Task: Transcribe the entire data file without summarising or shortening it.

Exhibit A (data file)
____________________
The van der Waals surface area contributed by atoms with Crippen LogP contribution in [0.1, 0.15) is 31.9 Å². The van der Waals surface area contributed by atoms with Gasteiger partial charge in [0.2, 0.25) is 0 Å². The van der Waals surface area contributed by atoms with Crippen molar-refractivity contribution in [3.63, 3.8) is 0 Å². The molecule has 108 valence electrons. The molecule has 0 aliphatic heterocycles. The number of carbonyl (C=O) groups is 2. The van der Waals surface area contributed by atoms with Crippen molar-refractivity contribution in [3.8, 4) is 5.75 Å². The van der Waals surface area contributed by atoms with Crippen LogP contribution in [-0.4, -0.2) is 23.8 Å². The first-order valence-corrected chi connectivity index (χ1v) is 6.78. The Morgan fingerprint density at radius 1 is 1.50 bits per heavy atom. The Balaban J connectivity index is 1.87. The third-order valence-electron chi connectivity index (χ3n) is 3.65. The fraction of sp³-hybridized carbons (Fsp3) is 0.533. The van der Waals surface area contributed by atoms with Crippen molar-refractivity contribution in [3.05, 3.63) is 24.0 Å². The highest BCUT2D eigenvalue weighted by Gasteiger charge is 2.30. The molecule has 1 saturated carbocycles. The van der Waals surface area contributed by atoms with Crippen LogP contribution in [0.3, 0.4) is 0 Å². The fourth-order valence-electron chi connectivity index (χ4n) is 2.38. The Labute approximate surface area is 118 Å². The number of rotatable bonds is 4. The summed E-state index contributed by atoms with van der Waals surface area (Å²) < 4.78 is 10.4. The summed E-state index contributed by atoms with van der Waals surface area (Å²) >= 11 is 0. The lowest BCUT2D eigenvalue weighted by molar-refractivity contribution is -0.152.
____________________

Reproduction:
The van der Waals surface area contributed by atoms with Crippen LogP contribution in [0.1, 0.15) is 31.9 Å². The van der Waals surface area contributed by atoms with Gasteiger partial charge in [0.2, 0.25) is 0 Å². The van der Waals surface area contributed by atoms with Crippen molar-refractivity contribution in [3.63, 3.8) is 0 Å². The molecule has 108 valence electrons. The molecule has 0 aliphatic heterocycles. The number of carbonyl (C=O) groups is 2. The van der Waals surface area contributed by atoms with Crippen molar-refractivity contribution in [3.8, 4) is 5.75 Å². The van der Waals surface area contributed by atoms with Crippen LogP contribution in [-0.4, -0.2) is 23.8 Å². The first-order valence-corrected chi connectivity index (χ1v) is 6.78. The Morgan fingerprint density at radius 1 is 1.50 bits per heavy atom. The Balaban J connectivity index is 1.87. The third-order valence-electron chi connectivity index (χ3n) is 3.65. The fraction of sp³-hybridized carbons (Fsp3) is 0.533. The van der Waals surface area contributed by atoms with Crippen molar-refractivity contribution in [3.05, 3.63) is 24.0 Å². The highest BCUT2D eigenvalue weighted by Gasteiger charge is 2.30. The molecule has 1 saturated carbocycles. The van der Waals surface area contributed by atoms with Crippen LogP contribution in [0.3, 0.4) is 0 Å². The fourth-order valence-electron chi connectivity index (χ4n) is 2.38. The Labute approximate surface area is 118 Å². The number of rotatable bonds is 4. The summed E-state index contributed by atoms with van der Waals surface area (Å²) < 4.78 is 10.4. The summed E-state index contributed by atoms with van der Waals surface area (Å²) >= 11 is 0. The lowest BCUT2D eigenvalue weighted by molar-refractivity contribution is -0.152.